Patrick Brennan
Polly Roe
Stravinsky
Two Poems of Balmont; Three Japanese Lyrics [both sung in Russian]
Harrison Birtwistle
Silbury Air
Oliver Knussen
O Hototogisu! [London premiere; sung in English]
Stravinsky
Renard [sung in Russian, with English surtitles]

Claire Booth (soprano)

Marie-Christine Zupancic (flute)

RSVP Voices [Tom Raskin & Christopher Bowen (tenors) and Colin Campbell & Charles Gibbs (basses)]

Birmingham Contemporary Music Group
Oliver Knussen

Oliver Knussen
Photograph: Wikipedia Two nights ago Simon Rattle in his first concert as music director of the LSO included pieces by Helen Grime, Thomas Adès, Harrison Birtwistle and Oliver Knussen. In turn they are complementing the occasion with programmes of their own, beginning with Knussen as conductor, composer and champion of causes.

At the start of this well-attended concert Knussen made a spectacle of himself – he’d left his glasses backstage. On return having recovered them he led Polly Roe by Patrick Brennan (born 1985), an eightieth-birthday tribute for Birtwistle in 2014 and scored for the same forces as the latter’s Tragœdia, strings, winds and harp. Polly Roe (an attractive title not explained) is a terrific and exhilarating piece full of ricochets, glints and incisive rhythms. This being Knussen, Polly Roe was played again, and well-worth the repetition of its four minutes. Birtwistle’s Silbury Air, for large ensemble (including brass, percussion, piano and harp), retains its thrall after forty years, and it’s difficult to imagine it being better given than here. This compelling piece flew off the page, music of express-train energy and clockwork precision – various mechanisms meshing to convey an idiom at once elemental and deep-rooted.

Knussen’s own piece is from this year and was first heard at Aldeburgh. The London premiere of O Hototogisu! (part of an intended bigger work) was slightly delayed by celestial noises-off. Once cleared this Haiku-inspired creation proved irresistible, whether through the fantastical writing for flute, the comely contours for soprano or the luminous scoring, not least the japonaiserie clicks and chimes of percussion. This is music of intrigue and evocation, so an immediate reprise was doubly welcome. As a postscript, I wonder if Knussen may yet complete his long-delayed Fourth Symphony (originally commissioned by the New York Philharmonic) and Cleveland Pictures (which made the Proms Guide a few years ago but was subsequently withdrawn from the concert), and I believe there is a projected Piano Concerto for Peter Serkin.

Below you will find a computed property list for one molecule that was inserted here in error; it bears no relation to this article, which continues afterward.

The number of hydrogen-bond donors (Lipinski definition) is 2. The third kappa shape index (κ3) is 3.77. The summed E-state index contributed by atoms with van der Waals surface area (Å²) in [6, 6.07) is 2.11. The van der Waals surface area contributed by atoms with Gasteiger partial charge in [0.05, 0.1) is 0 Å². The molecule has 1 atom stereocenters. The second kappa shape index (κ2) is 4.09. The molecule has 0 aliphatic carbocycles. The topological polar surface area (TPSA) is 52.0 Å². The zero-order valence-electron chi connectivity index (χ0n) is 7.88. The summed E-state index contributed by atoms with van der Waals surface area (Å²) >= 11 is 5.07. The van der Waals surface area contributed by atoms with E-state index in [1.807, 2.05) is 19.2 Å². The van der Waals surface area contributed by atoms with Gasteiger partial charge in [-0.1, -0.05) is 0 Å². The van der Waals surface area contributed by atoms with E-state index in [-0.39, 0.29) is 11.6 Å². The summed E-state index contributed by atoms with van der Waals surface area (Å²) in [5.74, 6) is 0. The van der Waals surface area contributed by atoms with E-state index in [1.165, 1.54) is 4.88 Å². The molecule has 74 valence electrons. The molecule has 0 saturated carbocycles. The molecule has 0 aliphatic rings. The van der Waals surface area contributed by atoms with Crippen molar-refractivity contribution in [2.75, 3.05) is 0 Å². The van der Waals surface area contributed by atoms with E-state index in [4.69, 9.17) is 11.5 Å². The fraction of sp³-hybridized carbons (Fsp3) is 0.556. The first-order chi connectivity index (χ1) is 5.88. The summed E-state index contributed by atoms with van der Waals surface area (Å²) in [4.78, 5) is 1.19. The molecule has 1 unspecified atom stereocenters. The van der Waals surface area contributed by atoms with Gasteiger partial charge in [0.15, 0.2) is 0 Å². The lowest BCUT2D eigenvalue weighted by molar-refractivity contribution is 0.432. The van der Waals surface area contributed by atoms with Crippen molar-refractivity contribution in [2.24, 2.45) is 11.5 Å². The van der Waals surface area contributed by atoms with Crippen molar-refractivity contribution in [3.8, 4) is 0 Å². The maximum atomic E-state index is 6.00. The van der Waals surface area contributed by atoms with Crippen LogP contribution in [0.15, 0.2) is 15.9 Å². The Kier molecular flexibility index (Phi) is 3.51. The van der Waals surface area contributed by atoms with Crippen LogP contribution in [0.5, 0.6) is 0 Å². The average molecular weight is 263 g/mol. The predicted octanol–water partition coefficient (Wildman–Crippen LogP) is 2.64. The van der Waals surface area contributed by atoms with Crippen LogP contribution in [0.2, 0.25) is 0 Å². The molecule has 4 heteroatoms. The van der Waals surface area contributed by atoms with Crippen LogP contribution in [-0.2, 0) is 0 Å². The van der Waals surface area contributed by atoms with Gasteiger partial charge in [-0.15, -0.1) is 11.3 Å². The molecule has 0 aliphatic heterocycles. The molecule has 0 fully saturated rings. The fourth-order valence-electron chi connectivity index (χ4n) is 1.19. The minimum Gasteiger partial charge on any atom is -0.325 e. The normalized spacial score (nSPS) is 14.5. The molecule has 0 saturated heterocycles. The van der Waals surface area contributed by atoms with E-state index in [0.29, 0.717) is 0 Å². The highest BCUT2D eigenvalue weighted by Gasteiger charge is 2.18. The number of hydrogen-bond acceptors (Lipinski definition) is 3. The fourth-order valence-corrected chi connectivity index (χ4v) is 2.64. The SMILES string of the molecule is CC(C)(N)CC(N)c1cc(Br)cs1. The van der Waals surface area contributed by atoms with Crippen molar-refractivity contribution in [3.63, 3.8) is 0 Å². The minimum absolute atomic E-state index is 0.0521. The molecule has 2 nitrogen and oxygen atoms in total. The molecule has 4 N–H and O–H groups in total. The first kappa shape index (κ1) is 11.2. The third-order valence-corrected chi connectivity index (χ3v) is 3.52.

Knussen’s Stravinsky selections included two pre-Rite song-cycles – one Balmont, one Japanese – all five settings epigrammatic if with so much to say especially when sung so delectably by Claire Booth, her eloquence sensitively accompanied and with virtuosity to the fore in the scintillation of the second Japanese Lyric, ‘Tsaraiuki’. Renard (post-Rite, 1916) closed the concert – fabulously – this surreal “farmyard fable” brought off with amazing flair and in foxy style. From the rambunctious march-past of the opening to when it returns at the end, the sheer verve of the performance held the attention (complemented by English surtitles, the programme containing the other texts), the four gents of RSVP Voices parading in and out to these swaggering bookends, and when arrived they responded so very persuasively, holding the stage with magnetism. One might mention Tim Williams’s brilliant playing of the tangy-sounding cimbalom (adding paprika to the anyway-heady scoring) but really one should list all the BCMG musicians, superb without exception, and reacting with alacrity to Knussen’s lucid ‘standard repertoire’ direction.

The only cavil, having thrown everything at “This is Rattle”, is that BBC Radio 3 wasn’t present for this ‘Ollie’ event, although the Birtwistle-chosen line-up does attract its microphones. Given the Rattle connections and their own interconnections, surely the other three Milton Court presentations demand(ed) the same attention.

 

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